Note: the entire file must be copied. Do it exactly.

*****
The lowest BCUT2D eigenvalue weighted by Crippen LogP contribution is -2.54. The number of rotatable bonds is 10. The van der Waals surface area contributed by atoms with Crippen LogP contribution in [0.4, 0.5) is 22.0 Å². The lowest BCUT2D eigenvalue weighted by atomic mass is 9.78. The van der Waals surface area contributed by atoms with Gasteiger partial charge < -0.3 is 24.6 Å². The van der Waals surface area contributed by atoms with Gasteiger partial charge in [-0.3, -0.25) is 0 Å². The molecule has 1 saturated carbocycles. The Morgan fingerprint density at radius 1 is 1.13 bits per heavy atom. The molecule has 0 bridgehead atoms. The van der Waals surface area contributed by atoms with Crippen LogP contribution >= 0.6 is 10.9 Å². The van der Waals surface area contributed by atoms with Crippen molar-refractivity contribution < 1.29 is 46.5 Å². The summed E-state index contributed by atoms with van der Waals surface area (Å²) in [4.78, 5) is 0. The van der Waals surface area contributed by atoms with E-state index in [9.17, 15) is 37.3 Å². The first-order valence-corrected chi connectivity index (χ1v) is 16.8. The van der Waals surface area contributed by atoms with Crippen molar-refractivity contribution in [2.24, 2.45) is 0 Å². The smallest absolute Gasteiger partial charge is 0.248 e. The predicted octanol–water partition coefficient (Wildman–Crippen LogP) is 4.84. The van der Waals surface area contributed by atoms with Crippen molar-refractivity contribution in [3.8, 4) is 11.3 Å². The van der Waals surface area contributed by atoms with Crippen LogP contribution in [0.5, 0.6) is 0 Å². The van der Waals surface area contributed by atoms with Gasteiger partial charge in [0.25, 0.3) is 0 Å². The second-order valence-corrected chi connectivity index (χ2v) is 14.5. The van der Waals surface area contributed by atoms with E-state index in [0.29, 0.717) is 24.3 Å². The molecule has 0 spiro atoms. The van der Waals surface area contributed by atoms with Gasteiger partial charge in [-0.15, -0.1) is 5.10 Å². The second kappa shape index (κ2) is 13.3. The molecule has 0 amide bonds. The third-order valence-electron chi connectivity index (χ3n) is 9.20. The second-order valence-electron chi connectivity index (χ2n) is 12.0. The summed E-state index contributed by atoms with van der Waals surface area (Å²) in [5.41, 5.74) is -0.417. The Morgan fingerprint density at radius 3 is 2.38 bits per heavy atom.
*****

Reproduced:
The lowest BCUT2D eigenvalue weighted by Crippen LogP contribution is -2.54. The number of rotatable bonds is 10. The van der Waals surface area contributed by atoms with Crippen LogP contribution in [0.4, 0.5) is 22.0 Å². The lowest BCUT2D eigenvalue weighted by atomic mass is 9.78. The van der Waals surface area contributed by atoms with Gasteiger partial charge < -0.3 is 24.6 Å². The van der Waals surface area contributed by atoms with Gasteiger partial charge in [-0.3, -0.25) is 0 Å². The molecule has 1 saturated carbocycles. The Morgan fingerprint density at radius 1 is 1.13 bits per heavy atom. The molecule has 0 bridgehead atoms. The van der Waals surface area contributed by atoms with Crippen LogP contribution >= 0.6 is 10.9 Å². The van der Waals surface area contributed by atoms with Crippen molar-refractivity contribution < 1.29 is 46.5 Å². The summed E-state index contributed by atoms with van der Waals surface area (Å²) in [4.78, 5) is 0. The van der Waals surface area contributed by atoms with E-state index in [9.17, 15) is 37.3 Å². The first-order valence-corrected chi connectivity index (χ1v) is 16.8. The van der Waals surface area contributed by atoms with Crippen molar-refractivity contribution in [2.24, 2.45) is 0 Å². The smallest absolute Gasteiger partial charge is 0.248 e. The predicted octanol–water partition coefficient (Wildman–Crippen LogP) is 4.84. The van der Waals surface area contributed by atoms with Crippen molar-refractivity contribution in [3.8, 4) is 11.3 Å². The van der Waals surface area contributed by atoms with Crippen LogP contribution in [0.5, 0.6) is 0 Å². The van der Waals surface area contributed by atoms with Gasteiger partial charge in [0.25, 0.3) is 0 Å². The second-order valence-corrected chi connectivity index (χ2v) is 14.5. The van der Waals surface area contributed by atoms with E-state index in [0.29, 0.717) is 24.3 Å². The molecule has 0 spiro atoms. The van der Waals surface area contributed by atoms with Gasteiger partial charge in [-0.15, -0.1) is 5.10 Å². The second kappa shape index (κ2) is 13.3. The molecule has 0 amide bonds. The third-order valence-electron chi connectivity index (χ3n) is 9.20. The second-order valence-electron chi connectivity index (χ2n) is 12.0. The summed E-state index contributed by atoms with van der Waals surface area (Å²) in [5.41, 5.74) is -0.417. The Morgan fingerprint density at radius 3 is 2.38 bits per heavy atom.